Starship Troopers: A Retrospective

 

"Hey, at least they're not stink bugs, am I right?"

 

They’ve been playing this flick on Showtime like crazy lately, allowing me to revisit what is considered (by the twelve-year-old in my head) to be a classic.  It’s also got me thinking about what happens when you revisit something that you loved in your youth.  For me, the result tends to fall into two camps: it is still enjoyable, usually for different reasons; or it is utterly clownsh*t  retarded.  For example, I still occasionally play with Lego’s, and will do so until my arthritic old hands are unable to build that totally sweet spaceship (with TEN GUNS! F*ck yeah!).  On the other hand…Power Rangers? Really, seven year-old me? What are you, like, stupid? Aaanyway, I’m sure most adults have encountered these moments, usually lured back by the siren song of nostalgia.

Starship Troopers falls squarely into that first category.  It came out in ’97 and features, in no particular order: giant bugs, spaceships, futuristic guns, alien worlds, and boobs.  For the love of god, what else would a twelve-year-old kid want? Watching it now, it is still absurdly entertaining, but for entirely different reasons.

Except for the Boobs. Boobs are always relevant.

To recap the plot, for those deprived  souls who have not seen it, Starship Troopers takes place during a distant future where Earth has a singular government that is cartoonishly fascist.  For someone to have any democratic say in government doings, to become a “citizen” and not just a civilian,  one must serve in the military. The film’s story centers on four high-school kids who do so.  Right off the bat, this movie shows its age, and…man.  What passed for a theatrical release in 1997 now looks like a generously budgeted Sci-Fi Channel* Original Movie. But, really, I’ve always found this to give movies of this ilk a certain charm.  For example: check out those  Windows 98-level graphics on those CRT displays. Yay, Future!

Another thing that makes the movie interesting for grown-ups? Schadenfreude.  It spends the first 20 minutes introducing a cast of pretty, shallow “teenagers”, all played by actors who look to be pushing 30. Then, just as we begin to grow weary of these douche-bags, it sends most of them to a brutal death. LOL! This is also after they get smacked around a bit by a couple of my favorite character actors (Michael Ironside and Clancy Brown).

 

BTW, Clancy Brown (right) does the voice of Mr Krabs on Spongebob. This is actually not a joke.

 

Also…NPH!  Neal Patrick Harris plays one of the main characters, a member of military intelligence. His recently gained status as a comedic icon makes his serious role here that much more amusing.  Anytime he says anything with a straight face, you just can’t help, but….hahahahahaha! Oh, Neil.  You so crazy.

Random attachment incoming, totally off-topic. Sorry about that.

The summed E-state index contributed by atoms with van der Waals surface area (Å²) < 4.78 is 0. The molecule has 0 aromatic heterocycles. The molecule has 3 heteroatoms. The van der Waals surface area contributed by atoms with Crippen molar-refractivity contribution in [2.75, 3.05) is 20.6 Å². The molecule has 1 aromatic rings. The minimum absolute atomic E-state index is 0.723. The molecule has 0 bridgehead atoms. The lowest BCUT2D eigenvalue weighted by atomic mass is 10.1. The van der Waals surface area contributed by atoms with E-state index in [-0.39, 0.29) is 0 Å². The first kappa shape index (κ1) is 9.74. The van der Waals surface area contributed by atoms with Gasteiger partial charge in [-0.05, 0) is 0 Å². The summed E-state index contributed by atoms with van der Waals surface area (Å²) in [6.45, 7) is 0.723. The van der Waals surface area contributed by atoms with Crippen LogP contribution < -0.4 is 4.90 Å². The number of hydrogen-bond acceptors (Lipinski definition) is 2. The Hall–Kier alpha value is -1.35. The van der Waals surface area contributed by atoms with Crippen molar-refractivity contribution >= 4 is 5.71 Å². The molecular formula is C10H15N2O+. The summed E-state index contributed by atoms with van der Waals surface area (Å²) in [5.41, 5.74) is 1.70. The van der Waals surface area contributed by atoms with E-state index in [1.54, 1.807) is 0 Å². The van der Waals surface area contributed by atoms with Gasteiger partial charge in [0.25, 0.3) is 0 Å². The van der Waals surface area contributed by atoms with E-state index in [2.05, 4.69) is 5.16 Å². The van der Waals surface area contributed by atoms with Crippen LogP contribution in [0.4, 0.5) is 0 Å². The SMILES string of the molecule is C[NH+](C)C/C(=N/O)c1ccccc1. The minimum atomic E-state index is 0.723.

And really, that sums it all up right there. At twelve, this movie was just plain cool when taken at face value. Now, it’s as cheesy as f*ck and still very entertaining. What was awesome then is still awesome now, and really, the “why” is irrelevant.  Um…so irrelevant I just wrote 520 words on the subject.  Nice.

* I know it’s called SyFy now.  Go play Starcraft, nerd.

2 responses to “Starship Troopers: A Retrospective

  1. I agree for the most part with your opinion about re-watching the movie now, but for me the first viewing experience was very different. the only way for you to have any idea is to READ THE BOOK!!! although written in the 40’s, the book is still relevant and provides an accurate portrayal of military life. as an adult going to see the movie when it came out, i knew the movie could in no way live up to the book, but Jesus wept, the movie is a complete 180 from the book. they share little more than a title and some character names. It took me a while to separate the book from the movie in my head and enjoy the movie without comparing it to the book. that said, I am taking nominations for the WORST MOVIE OF ALL TIME. let me know your pick. and yes boobies are always relevant.

    • I should have put that I DID read the book and that it has very little in common with the movie. I’ve learned long ago to always consider books and their cinematic counterparts as two separate entities. Especially nowadays, with the deluge of book-to-movie adaptations, analyzing the difference becomes a slippery slope upon which there is little purchase. I enjoyed the book as a well written piece of satirical sci-fi (Robert A. Heinlein is just about up there with Asimov and Phil K. Dick). But I took the movie for what is was: a tasty bit of Velveeta. Plus, the movie was directed by Paul Verhoeven, whose best movies are violent, campy sci-fi, with a nice side of unsubtle political satire. See: RoboCop and Total Recall. And as for WORST MOVIE OF ALL TIME? I nominate The Happening. The worst 90 Minutes of my life and that includes the 90 minutes following the explosion of my appendix. Okay, thats an exaggeration, but seriously Shyamalan, get your sh*t together.

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